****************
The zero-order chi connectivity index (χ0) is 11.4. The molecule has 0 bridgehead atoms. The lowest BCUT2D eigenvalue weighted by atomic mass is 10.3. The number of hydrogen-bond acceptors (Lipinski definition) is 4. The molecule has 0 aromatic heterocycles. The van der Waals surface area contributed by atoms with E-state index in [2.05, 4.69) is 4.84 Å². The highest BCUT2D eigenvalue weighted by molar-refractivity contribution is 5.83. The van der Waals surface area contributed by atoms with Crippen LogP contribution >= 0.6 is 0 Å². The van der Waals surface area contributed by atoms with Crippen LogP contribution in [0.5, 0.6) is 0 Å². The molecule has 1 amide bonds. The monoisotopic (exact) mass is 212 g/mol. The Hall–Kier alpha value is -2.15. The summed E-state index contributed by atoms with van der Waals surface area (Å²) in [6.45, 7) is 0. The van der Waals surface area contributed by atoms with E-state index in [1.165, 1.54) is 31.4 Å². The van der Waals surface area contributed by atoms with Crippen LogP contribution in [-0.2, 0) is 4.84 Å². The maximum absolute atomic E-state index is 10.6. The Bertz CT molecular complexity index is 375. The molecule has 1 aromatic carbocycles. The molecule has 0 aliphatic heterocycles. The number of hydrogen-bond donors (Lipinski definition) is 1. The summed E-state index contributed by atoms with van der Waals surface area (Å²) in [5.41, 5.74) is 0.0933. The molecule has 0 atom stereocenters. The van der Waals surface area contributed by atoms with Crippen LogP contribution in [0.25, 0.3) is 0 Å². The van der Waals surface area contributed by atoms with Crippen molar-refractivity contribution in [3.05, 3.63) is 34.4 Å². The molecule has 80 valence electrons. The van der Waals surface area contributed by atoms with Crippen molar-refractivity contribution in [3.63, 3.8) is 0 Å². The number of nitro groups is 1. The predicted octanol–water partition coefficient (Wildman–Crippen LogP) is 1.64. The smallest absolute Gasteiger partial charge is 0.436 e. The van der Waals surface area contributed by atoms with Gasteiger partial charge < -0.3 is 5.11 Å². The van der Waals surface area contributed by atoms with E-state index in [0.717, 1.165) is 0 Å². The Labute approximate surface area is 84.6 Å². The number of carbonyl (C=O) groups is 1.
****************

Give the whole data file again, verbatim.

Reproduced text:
The zero-order chi connectivity index (χ0) is 11.4. The molecule has 0 bridgehead atoms. The lowest BCUT2D eigenvalue weighted by atomic mass is 10.3. The number of hydrogen-bond acceptors (Lipinski definition) is 4. The molecule has 0 aromatic heterocycles. The van der Waals surface area contributed by atoms with E-state index in [2.05, 4.69) is 4.84 Å². The highest BCUT2D eigenvalue weighted by molar-refractivity contribution is 5.83. The van der Waals surface area contributed by atoms with Crippen LogP contribution >= 0.6 is 0 Å². The van der Waals surface area contributed by atoms with Crippen LogP contribution in [0.5, 0.6) is 0 Å². The molecule has 1 amide bonds. The monoisotopic (exact) mass is 212 g/mol. The Hall–Kier alpha value is -2.15. The summed E-state index contributed by atoms with van der Waals surface area (Å²) in [6.45, 7) is 0. The van der Waals surface area contributed by atoms with E-state index in [1.165, 1.54) is 31.4 Å². The van der Waals surface area contributed by atoms with Crippen LogP contribution in [-0.2, 0) is 4.84 Å². The maximum absolute atomic E-state index is 10.6. The Bertz CT molecular complexity index is 375. The molecule has 1 aromatic carbocycles. The molecule has 0 aliphatic heterocycles. The number of hydrogen-bond donors (Lipinski definition) is 1. The summed E-state index contributed by atoms with van der Waals surface area (Å²) in [5.41, 5.74) is 0.0933. The molecule has 0 atom stereocenters. The van der Waals surface area contributed by atoms with Crippen LogP contribution in [0.25, 0.3) is 0 Å². The van der Waals surface area contributed by atoms with Crippen molar-refractivity contribution in [3.05, 3.63) is 34.4 Å². The molecule has 80 valence electrons. The van der Waals surface area contributed by atoms with Crippen molar-refractivity contribution in [3.63, 3.8) is 0 Å². The number of nitro groups is 1. The predicted octanol–water partition coefficient (Wildman–Crippen LogP) is 1.64. The smallest absolute Gasteiger partial charge is 0.436 e. The van der Waals surface area contributed by atoms with Gasteiger partial charge < -0.3 is 5.11 Å². The van der Waals surface area contributed by atoms with E-state index in [0.717, 1.165) is 0 Å². The Labute approximate surface area is 84.6 Å². The number of carbonyl (C=O) groups is 1.